Stock futures opened slightly higher Wednesday evening to add to gains from the regular session.
Contracts on the S&P 500 ticked above the flat line. Earlier, technology stocks were the leaders during the regular trading day, and the Nasdaq outperformed with a gain of 0.6%.
Shares of work-from-home software stocks Okta (OKTA) and Workday (WDAY) fell in late trading despite posting first-quarter results that beat estimates, with Okta announcing the departure of its chief financial officer. Nvidia (NVDA) shares were also off slightly despite posting estimates-topping first-quarter results. The semiconductor company signaled chip shortages would likely constrain supply in the second half of the year.
The broader stock indexes have drifted this week, with volatility subsiding as investors awaited more economic data that might signal whether inflation would lead to a sustained jump in prices for consumers and producers and push rates higher. This could in turn weigh on stock valuations and put the brakes on the stock rally since last year's lows.
"Inflation has gone from being on no one's radar screen maybe five years ago as a lead concern, to now being at the absolute forefront as you see the economy rebound off of COVID lows," Todd Jablonski, chief investment officer at Principal Global Asset Allocation, told Yahoo Finance. "[There's been] a tremendous acceleration in earnings, coupled with massive monetary and fiscal stimulus. It's enough to really cause lift-off on a variable that's been stuck at below 2% growth for some time."
"We'd actually welcome a bit of inflation coming to the U.S. economic picture," he added, noting that core inflation could exceed 3.5% to 4% in the short-run. "We think the real question is … where do we settle post the surge? Is it more around that 2.75% or 3%? We're going to be watching the data to see just how permanent some of these inflation forces are and how they affect the capital market outlook."
One of the closely watched economic data reports on Thursday will be on new weekly jobless claims, which are expected to have fallen for a fourth straight week and to yet another pandemic-era low. The second print on first-quarter gross domestic product from the Bureau of Economic Analysis will likely show first-quarter U.S. GDP rose by 6.5%, or a tick above the 6.4% previously reported, and with core personal consumption expenditures rising 2.3% over the final three months of 2020.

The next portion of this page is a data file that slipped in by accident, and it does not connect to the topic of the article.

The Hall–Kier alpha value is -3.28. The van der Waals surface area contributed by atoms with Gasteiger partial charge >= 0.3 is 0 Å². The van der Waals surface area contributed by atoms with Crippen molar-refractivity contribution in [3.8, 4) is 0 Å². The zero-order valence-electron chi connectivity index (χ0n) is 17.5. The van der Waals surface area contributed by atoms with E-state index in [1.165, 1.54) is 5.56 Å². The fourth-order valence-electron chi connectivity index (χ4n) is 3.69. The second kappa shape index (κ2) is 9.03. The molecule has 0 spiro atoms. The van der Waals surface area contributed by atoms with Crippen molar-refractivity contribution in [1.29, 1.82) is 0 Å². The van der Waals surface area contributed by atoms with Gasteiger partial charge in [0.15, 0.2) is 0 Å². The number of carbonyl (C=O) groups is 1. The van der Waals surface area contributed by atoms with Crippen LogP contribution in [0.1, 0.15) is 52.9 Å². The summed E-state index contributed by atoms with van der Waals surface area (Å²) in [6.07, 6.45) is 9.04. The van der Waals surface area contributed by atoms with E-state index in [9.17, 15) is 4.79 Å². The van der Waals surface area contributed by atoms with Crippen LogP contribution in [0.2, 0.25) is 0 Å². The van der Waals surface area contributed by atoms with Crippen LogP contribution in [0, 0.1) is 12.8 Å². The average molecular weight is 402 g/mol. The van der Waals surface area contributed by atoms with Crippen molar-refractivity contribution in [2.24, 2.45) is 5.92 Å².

With the economic recovery still under way, some strategists suggested that cyclical and value stocks remain an area of opportunity for investors, even as tech stocks this week have outperformed.
"I think you still have more room to run if you're a value investor at this point," David Ragland, IRC Wealth CEO, told Yahoo Finance. "Because if you look at certain selected groups such as financials, energy, cyclicals, they still have a lot of room to run with low PEs [price-to-earnings ratios], as well as historically coming off of major market bottoms, they can be up 150%, 175%, 200%, top to bottom."
Others offered a similar take.
"On value versus growth, that tipping point really happened in November of last year," said Stephen Dover, Franklin Templeton chief market strategist. "We see more opportunity as the economic expands in value stocks in the United States, but also outside of the United States."
6:21 p.m. ET Wednesday: Stock futures advance
Here's where markets were trading Wednesday evening:
S&P 500 futures (ES=F): 4,195.75, +2.75 points (+0.07%)
Dow futures (YM=F): 34,311.00, +31.00 points (+0.09%)
Nasdaq futures (NQ=F): 13,709.00, +8.75 points (+0.06%)
NEW YORK, NEW YORK – MAY 11: People walk by the New York Stock Exchange after global stocks fell as concerns mount that rising inflation will prompt central banks to tighten monetary policy on May 11, 2021 in New York City. By mid afternoon the tech-heavy Nasdaq Composite had lost 0.6% after falling 2.2% at its session low. (Photo by Spencer Platt/Getty Images)
Emily McCormick is a reporter for Yahoo Finance. Follow her on Twitter: @emily_mcck
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